Amy Schumer’s Modified Brand, and the Future of Comedy in a Recently Highly-Affected World

Amy Schumer has come a long way since 2017’s The Leather Special. She’s not blacking out anymore (not for lack of desire), but she’s still talking about sexual taboos. She’s halfway into her pregnancy, but she’s still shamelessly celebrating her bodacious figure in her latest Netflix special, Growing. She has always been open and candid about the trials and tribulations of a modern woman in her sexual prime. Still, there is a shift in Schumer’s presentation this time, and it has little to do with her new state of primal womanhood.

Apparently, there is a new set of rules in comedy now, which surpass narrative structure and tackle content.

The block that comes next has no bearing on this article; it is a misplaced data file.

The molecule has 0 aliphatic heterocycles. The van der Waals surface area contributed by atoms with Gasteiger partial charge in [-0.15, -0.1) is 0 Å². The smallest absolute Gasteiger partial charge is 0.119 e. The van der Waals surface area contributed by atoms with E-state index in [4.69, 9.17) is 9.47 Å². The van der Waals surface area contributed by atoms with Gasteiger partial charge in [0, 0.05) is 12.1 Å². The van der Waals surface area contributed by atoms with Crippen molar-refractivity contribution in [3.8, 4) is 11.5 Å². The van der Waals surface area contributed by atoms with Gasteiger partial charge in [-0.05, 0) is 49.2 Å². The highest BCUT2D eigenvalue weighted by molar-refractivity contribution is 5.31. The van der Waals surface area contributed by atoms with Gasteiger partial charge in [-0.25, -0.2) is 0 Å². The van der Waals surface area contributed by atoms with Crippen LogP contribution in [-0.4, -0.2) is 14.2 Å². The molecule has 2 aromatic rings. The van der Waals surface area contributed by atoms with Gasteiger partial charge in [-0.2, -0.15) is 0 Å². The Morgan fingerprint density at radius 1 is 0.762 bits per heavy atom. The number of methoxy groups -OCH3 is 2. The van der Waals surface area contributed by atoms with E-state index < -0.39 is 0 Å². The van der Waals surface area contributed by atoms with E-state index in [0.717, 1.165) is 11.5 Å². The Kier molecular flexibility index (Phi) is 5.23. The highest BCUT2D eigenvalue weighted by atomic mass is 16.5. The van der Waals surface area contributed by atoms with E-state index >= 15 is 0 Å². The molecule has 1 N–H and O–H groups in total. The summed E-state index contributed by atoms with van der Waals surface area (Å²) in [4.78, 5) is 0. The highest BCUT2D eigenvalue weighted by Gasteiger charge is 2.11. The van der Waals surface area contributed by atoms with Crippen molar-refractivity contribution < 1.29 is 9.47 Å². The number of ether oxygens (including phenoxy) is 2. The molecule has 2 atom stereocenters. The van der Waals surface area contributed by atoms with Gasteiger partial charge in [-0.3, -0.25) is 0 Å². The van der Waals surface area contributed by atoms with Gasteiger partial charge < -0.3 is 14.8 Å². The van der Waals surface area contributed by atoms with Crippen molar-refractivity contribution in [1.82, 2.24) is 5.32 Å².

Schumer is a liberated woman. She never shies away from disclosing the size of her genitalia, her current bodily functions, and the faux pas that she and her loved ones commit regularly. She has built her career on flagrant obscenity. In her new release, however, we see that Schumer has “grown” less overtly in physicality, and more so in *gasp* maturity. She sets the standard for the potential of modern comedians to modify for an audience in the climate of 2019. Now, she has a larger goal in mind – to flip the rules of comedy on their head and remain accessible in a hyper-sensitive America, while maintaining her reputation of crude and absurdist truth-telling.

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